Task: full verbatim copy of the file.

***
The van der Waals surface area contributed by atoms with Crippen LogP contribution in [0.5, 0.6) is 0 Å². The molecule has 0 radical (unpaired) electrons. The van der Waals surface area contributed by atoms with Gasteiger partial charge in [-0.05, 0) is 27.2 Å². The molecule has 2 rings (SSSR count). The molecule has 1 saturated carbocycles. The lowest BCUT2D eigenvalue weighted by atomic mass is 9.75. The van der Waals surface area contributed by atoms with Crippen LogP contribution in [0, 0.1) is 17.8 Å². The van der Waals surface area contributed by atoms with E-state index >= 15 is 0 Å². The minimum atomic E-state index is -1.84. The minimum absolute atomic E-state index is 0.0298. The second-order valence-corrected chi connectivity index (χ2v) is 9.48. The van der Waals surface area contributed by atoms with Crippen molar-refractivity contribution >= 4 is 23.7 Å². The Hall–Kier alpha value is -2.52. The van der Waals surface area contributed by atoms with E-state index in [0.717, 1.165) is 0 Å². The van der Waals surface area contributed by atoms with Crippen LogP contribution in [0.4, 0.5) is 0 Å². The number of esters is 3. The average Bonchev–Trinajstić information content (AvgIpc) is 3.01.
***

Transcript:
The van der Waals surface area contributed by atoms with Crippen LogP contribution in [0.5, 0.6) is 0 Å². The molecule has 0 radical (unpaired) electrons. The van der Waals surface area contributed by atoms with Gasteiger partial charge in [-0.05, 0) is 27.2 Å². The molecule has 2 rings (SSSR count). The molecule has 1 saturated carbocycles. The lowest BCUT2D eigenvalue weighted by atomic mass is 9.75. The van der Waals surface area contributed by atoms with Crippen LogP contribution in [0, 0.1) is 17.8 Å². The van der Waals surface area contributed by atoms with E-state index >= 15 is 0 Å². The minimum atomic E-state index is -1.84. The minimum absolute atomic E-state index is 0.0298. The second-order valence-corrected chi connectivity index (χ2v) is 9.48. The van der Waals surface area contributed by atoms with Crippen molar-refractivity contribution >= 4 is 23.7 Å². The Hall–Kier alpha value is -2.52. The van der Waals surface area contributed by atoms with E-state index in [0.717, 1.165) is 0 Å². The van der Waals surface area contributed by atoms with Crippen LogP contribution in [0.4, 0.5) is 0 Å². The number of esters is 3. The average Bonchev–Trinajstić information content (AvgIpc) is 3.01.